“Everyone is in your ear telling you what they think,” he admits,“and I maybe took more notice of that than I should have. It wasn’t like we were making a record and thinking,‘is this fanbase-appropriate?’ because five of the biggest You Me At Six fans in the world play inyou Meat Six.so we always make records that we want to hear. But maybe it was the first record that was more… pre-meditated. People have a good radar for what’s authentic and genuine.what’s always been important to me is that our audience believe in what I’m saying.and maybe they didn’t get that from Night People. At the time it felt right, but listening back, there are parts on that record that aren’t 100 per cent me.that won’t happen again.”
If 2017 taughtyou Meat Six anything, it was to trust their own instincts.and to that end, the band are currently shutting out the white noise in Dan Flint’s home studio, making what they fervently believe to be the most honest, heartfelt and meaningful music of their career.“we’ve played demos to family and friends and they agree that it’s some of the best music we’ve ever done,” says Josh. “As a group of friends, we just get closer and stronger. I have no regrets about the decisions we’ve made.you have to roll the dice.”
In a moment of candour, Josh will admit that there have been times when the events of the past 12 months have threatened to drag him under; brought on by frustrating hours talking to lawyers about matters he’d really rather not get into, where the singer has fantasised about selling his house, hopping on a plane and leaving the music industry behind. But in those fleeting moments, he’s sought solace and comfort in art, in his four closest friends, and in the promise of dreams yet unfulfilled. He recalls a conversation with Dan, the pair exhausted from business wrangles, where he asked,‘mate, is this worth it?’ The drummer assured him that everything will work out, that there is still everything to play for.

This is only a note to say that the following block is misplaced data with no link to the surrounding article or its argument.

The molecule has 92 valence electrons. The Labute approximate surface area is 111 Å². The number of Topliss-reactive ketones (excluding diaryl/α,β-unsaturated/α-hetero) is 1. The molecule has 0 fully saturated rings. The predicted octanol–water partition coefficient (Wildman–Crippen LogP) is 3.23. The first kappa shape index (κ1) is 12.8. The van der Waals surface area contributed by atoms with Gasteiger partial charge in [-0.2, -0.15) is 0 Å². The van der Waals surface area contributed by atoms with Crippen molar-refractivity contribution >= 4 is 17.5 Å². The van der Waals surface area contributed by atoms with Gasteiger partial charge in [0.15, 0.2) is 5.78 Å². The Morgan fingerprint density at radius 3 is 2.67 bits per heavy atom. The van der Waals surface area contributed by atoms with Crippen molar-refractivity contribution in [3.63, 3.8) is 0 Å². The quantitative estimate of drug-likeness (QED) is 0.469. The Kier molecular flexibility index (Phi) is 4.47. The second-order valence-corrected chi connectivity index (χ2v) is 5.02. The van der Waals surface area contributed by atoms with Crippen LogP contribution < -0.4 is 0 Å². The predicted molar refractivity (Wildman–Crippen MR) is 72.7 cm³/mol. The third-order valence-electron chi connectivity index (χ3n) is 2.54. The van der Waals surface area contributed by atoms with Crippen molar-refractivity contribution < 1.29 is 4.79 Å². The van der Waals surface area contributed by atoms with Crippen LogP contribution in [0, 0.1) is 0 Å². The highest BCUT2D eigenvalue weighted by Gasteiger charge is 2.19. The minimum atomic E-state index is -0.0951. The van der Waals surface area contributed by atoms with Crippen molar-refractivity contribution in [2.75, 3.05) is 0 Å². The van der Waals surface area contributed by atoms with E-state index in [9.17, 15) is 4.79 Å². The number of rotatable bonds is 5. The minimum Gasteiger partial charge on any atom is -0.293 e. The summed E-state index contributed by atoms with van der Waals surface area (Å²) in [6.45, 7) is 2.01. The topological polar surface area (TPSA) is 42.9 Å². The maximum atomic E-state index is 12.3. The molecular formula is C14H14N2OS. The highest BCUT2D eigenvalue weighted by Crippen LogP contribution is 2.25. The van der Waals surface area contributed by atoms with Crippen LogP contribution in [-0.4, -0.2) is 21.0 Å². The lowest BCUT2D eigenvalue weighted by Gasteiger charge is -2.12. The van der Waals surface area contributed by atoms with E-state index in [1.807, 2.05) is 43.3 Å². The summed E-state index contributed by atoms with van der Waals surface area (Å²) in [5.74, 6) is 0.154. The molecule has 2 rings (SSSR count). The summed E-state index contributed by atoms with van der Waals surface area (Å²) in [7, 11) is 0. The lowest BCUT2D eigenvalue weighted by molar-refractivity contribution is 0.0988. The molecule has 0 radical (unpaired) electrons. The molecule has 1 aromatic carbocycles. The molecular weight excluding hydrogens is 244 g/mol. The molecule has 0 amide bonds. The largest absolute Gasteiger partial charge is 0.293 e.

“He said,‘look, one day you’ll quit music, because nothing lasts forever. But wouldn’t you prefer to go out having made the best fucking record you can, feeling good about it all again?’ I was like,‘(sigh) I hate it when you’re right!’ It would haunt me for the rest of my life.
“We’ve had an upwards trajectory for the last decade and this is our first speed bump.when that happens you don’t torch the car and walk away.there are five determined, ambitious guys in this band, and this journey is only going to get more exciting…”
“I HAVE NO REGRETS ABOUT THE DECISIONS WE MADE” JOSH FRANCESCHI
Heartburn always hit Josh at the worst times